March 31, 2021

Can You Dig for Arrowheads?

Scott Kimball

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Scott Kimball

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Most people find arrowheads on the surface, not deep under the ground. Digging for arrowheads is usually legal, but not always.

On private land, it is legal for amateurs to dig up archeological sites. The Archeological Resources Protection Act only applies to federal land and reservation land. Get the owner's permission to look for arrowheads first, and you probably won't have any legal problems.

It may not be unethical for amateurs to dig up smaller, less significant sites. You might contact an archeologist if you find a significant archeological site. It might be wrong to dig up a major site because you won't learn what an archeologist would.

I find arrowheads on the ground or not far below it. I rarely dig into the ground with a shovel to find arrowheads. I have found many arrowheads near the surface and far fewer by digging.

Where is it legal to look for arrowheads on the surface?

It is legal on someone else's property or on your property. If you are not trespassing, it is legal to pick up arrowheads on someone else's land. You cannot pick up arrowheads you find at a national park.

Check the laws in your state. Finding arrowheads on public land is quite likely illegal; on private land, quite likely legal.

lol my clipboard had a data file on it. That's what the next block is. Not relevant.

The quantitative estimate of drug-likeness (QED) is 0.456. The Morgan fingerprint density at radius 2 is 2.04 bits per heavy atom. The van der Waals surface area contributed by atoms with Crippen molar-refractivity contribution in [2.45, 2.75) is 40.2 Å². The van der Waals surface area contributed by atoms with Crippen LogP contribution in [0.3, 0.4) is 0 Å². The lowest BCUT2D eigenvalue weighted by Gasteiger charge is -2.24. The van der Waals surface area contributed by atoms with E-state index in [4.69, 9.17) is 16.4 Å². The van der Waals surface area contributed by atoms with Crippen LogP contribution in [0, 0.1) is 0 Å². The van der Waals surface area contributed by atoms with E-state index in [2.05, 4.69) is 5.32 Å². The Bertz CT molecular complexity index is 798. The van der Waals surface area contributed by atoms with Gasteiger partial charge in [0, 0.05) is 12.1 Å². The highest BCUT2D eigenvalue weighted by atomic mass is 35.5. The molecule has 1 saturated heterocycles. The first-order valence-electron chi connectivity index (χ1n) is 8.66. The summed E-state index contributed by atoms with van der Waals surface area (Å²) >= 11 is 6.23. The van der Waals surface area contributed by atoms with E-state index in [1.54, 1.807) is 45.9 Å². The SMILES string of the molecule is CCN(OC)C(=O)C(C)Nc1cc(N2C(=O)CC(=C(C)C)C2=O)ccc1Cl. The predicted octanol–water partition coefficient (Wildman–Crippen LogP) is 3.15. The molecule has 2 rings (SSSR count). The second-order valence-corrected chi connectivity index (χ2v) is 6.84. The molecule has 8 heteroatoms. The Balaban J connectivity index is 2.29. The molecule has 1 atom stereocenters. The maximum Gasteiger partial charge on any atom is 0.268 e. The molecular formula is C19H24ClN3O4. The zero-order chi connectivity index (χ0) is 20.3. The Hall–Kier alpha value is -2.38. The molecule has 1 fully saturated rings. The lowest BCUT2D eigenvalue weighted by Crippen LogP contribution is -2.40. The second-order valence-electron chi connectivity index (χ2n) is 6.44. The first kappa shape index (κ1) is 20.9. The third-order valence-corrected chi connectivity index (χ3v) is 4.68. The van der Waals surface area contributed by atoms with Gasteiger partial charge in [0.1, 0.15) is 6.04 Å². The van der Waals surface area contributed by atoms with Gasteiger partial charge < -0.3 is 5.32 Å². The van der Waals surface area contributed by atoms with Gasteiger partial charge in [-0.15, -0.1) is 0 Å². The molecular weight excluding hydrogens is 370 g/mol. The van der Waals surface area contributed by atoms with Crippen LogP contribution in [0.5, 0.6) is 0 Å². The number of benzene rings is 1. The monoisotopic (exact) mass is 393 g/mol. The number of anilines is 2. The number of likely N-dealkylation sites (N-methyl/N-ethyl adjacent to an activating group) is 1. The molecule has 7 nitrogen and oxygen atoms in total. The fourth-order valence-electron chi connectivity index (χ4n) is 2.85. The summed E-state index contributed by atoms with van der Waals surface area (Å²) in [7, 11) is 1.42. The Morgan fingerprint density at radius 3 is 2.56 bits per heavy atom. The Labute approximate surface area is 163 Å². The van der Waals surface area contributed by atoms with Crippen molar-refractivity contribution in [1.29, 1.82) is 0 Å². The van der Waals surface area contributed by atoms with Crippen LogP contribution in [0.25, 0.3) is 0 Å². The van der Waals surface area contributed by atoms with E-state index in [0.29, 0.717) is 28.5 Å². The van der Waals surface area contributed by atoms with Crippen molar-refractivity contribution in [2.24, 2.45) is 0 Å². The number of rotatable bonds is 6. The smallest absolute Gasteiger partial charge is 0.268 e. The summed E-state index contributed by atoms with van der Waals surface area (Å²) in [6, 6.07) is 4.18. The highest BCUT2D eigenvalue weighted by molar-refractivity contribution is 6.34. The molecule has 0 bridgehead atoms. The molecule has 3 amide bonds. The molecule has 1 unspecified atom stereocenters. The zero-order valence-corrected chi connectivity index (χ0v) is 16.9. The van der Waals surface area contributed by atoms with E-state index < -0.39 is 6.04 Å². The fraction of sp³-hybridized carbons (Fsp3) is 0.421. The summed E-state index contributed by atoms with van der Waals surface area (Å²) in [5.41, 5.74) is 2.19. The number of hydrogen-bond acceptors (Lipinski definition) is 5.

Can You Dig for Arrowheads? | Today I'm Outside

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Where is it legal to dig for arrowheads?

While some people assume that it is not legal to dig into the ground to find arrowheads even on private land, this is false. Digging is usually legal. Laws against amateurs digging up archeological sites do not apply to private property.

Don't intentionally break laws when hunting for arrowheads. If you take arrowheads from someone's property without permission, that is theft as well as trespassing. In addition to being charged under the ARPA act, you can be charged with stealing government property if you take arrowheads from federal land.

Laws can conflict with other laws

Archeological laws in the United States can contradict other laws. Sometimes, this leads to controversial cases where people are charged for what they believed was legal.